deaf-mute / deaf and dumb

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sancholibre

Senior Member
English
Sentence:

"The use of language covers many areas from which we can mention the “language access” where people with disabilities are communicating themselves, such as the deaf and dumb."

I am noticing in my blogs using "deaf and dumb." I don´t find it approapiate to use in society, even this article agrees. Is there something more modern and approapiate than saying "deaf-mute"?
 
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  • perpend

    Banned
    American English
    I don't know the technical or the most PC terms. I actually don't quite understand your question.

    Maybe: speech and hearing impaired
     

    Hermione Golightly

    Senior Member
    British English
    Sentence:

    "The use of language covers many areas from which we can mention the “language access” where people with disabilities are communicating themselves, such as the deaf and dumb."

    I am noticing in my blogs using "deaf and dumb." I don´t find it approapiate to use in society, even this article agrees. Is there something more modern and approapiate than saying "deaf-mute"?


    I couldn't see the first sentence in the blog you link to. If it really is a quote, you should give the source. " Deaf and dumb" is highly offensive.


    The link you give is to a blog, which in turn links to the newspaper article in question. The version I see does use 'mute' instead of the word 'dumb' in the headline. Maybe they changed dumb when people protested.

    The article is about a man who has no hearing so he's 'deaf', and is unable to communicate in any way either by speech or signing so he's 'mute' too, or by the written word, poor fellow. The article is about whether such a person can be sent to trial.
    I think 'mute' is being used appropriately and inoffensively in the headline to mean somebody with whom there's no way of communicating. I didn't read the article so I don't know if he was referred to as a 'deaf-mute' in the text. I have never heard the term deaf-mute and neither has my friend who works as a facilitator for the deaf and those with partial hearing. She has never met somebody who couldn't communicate at all. Many can in fact speak intelligibly. You'd expect deaf people's literacy levels to be as high or low as that of the general population. I have the idea that illiteracy rates are shockingly high in both the USA and the UK.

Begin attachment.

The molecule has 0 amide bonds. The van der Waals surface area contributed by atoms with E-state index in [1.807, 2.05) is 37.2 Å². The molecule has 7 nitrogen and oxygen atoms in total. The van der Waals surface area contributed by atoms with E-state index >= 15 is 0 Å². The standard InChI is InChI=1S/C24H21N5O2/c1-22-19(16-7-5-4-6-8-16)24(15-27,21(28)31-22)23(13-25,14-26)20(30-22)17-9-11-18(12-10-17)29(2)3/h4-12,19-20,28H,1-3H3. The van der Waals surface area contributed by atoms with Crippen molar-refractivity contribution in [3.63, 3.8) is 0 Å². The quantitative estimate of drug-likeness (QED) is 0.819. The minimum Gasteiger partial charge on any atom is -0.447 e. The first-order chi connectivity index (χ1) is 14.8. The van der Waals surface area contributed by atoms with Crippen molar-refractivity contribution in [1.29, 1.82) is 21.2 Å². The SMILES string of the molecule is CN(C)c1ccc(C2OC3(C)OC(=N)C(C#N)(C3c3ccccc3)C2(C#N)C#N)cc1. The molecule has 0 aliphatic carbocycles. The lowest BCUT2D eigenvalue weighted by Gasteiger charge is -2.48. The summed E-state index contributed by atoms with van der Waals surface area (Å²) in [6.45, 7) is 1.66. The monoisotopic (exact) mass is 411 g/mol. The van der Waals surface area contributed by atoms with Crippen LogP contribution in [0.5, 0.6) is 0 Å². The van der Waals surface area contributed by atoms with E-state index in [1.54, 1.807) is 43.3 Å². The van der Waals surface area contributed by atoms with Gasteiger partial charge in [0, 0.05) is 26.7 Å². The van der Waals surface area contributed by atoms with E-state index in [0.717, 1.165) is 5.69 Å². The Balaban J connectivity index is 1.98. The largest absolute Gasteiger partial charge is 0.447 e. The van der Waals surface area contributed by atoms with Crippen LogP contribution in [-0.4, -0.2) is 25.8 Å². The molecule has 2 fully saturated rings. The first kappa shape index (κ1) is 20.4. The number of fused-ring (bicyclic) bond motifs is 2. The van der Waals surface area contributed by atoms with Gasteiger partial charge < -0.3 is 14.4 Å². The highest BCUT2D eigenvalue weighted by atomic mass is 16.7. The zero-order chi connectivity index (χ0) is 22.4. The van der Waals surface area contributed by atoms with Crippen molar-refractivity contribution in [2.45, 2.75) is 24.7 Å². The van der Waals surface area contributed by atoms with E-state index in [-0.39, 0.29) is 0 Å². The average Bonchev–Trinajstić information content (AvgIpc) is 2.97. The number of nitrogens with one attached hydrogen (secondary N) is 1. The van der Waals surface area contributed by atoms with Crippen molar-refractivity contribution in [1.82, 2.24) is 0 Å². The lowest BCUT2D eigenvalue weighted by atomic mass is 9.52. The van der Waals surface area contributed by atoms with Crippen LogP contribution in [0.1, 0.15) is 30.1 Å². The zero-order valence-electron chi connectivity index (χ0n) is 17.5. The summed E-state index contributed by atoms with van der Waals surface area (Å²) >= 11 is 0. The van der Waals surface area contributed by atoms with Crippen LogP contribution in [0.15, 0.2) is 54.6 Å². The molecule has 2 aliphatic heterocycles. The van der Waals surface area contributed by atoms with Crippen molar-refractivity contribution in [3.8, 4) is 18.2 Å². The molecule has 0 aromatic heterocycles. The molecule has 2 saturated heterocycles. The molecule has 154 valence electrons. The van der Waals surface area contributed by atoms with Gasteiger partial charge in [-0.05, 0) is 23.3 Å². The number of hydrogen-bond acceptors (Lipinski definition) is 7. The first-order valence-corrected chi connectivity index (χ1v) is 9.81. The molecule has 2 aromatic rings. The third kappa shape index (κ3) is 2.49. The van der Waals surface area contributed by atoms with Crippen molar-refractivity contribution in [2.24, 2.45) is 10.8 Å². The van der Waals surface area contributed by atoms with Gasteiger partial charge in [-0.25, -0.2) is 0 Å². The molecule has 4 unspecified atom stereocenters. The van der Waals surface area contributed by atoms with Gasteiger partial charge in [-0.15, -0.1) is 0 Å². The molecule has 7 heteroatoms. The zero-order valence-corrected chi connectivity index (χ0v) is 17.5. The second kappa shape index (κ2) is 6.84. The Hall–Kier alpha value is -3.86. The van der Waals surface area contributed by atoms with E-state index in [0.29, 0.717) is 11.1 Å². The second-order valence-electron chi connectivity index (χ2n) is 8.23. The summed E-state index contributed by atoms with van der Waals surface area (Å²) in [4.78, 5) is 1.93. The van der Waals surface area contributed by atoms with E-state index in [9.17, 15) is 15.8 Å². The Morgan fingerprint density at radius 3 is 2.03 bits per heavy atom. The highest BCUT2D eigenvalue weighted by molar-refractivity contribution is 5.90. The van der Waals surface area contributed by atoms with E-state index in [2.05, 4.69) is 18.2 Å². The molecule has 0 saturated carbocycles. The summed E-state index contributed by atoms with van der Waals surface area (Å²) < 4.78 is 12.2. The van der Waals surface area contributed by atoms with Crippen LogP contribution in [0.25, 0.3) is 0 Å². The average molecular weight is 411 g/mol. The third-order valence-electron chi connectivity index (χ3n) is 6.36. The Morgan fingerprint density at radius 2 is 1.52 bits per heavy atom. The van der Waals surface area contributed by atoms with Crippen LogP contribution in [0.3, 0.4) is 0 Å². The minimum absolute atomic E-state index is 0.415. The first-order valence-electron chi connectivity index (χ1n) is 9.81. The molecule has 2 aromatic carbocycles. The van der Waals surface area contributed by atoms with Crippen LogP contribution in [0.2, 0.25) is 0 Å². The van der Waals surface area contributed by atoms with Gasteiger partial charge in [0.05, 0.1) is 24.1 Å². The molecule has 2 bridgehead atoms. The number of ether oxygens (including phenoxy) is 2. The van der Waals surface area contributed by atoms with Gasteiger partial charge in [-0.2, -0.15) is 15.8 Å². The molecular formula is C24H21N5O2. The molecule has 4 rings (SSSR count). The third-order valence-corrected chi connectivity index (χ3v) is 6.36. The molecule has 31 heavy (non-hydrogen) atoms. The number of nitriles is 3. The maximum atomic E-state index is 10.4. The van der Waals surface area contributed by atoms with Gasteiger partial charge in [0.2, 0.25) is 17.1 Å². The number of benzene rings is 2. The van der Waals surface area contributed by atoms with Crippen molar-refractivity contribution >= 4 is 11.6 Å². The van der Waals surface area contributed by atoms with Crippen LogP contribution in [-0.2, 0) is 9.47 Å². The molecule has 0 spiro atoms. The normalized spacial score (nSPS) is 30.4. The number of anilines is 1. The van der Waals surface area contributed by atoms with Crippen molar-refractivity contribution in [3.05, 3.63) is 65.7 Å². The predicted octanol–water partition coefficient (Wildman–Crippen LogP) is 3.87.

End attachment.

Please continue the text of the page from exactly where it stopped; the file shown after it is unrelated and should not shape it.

It sounds as if this poor fellow had received no special education and, even though he has his sight, he's been as neglected as the deaf used to be in the days of Helen Keller and for centuries.

    I don't know what medical term is used for those who really can't speak for some reason, disease or injury. We'd usually just say that somebody can't speak or has lost their speech or lost the ability to speak.

    Hermione
     
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    Hermione Golightly

    Senior Member
    British English
    'Impaired' means 'affected to some extent', not necessarily entirely or completely.
    If I say "Her sight/hearing/speech is impaired", I mean impaired 'to some extent'. It might be a euphemism for "She can't see/hear/ speak". That would depend on the context.
     

    MarcB

    Senior Member
    US English
    Deaf- mute seems to be the common and acceptable term. When I was a child I heard deaf and dumb however at some point using dumb became unpopular as some people use dumb to mean stupid.
    Television programs sometimes say that closed captioning is for the deaf and hearing-impaired. Can't hear or speak sounds like a definition of deaf- mute so would not be used as a fixed phrase.
     
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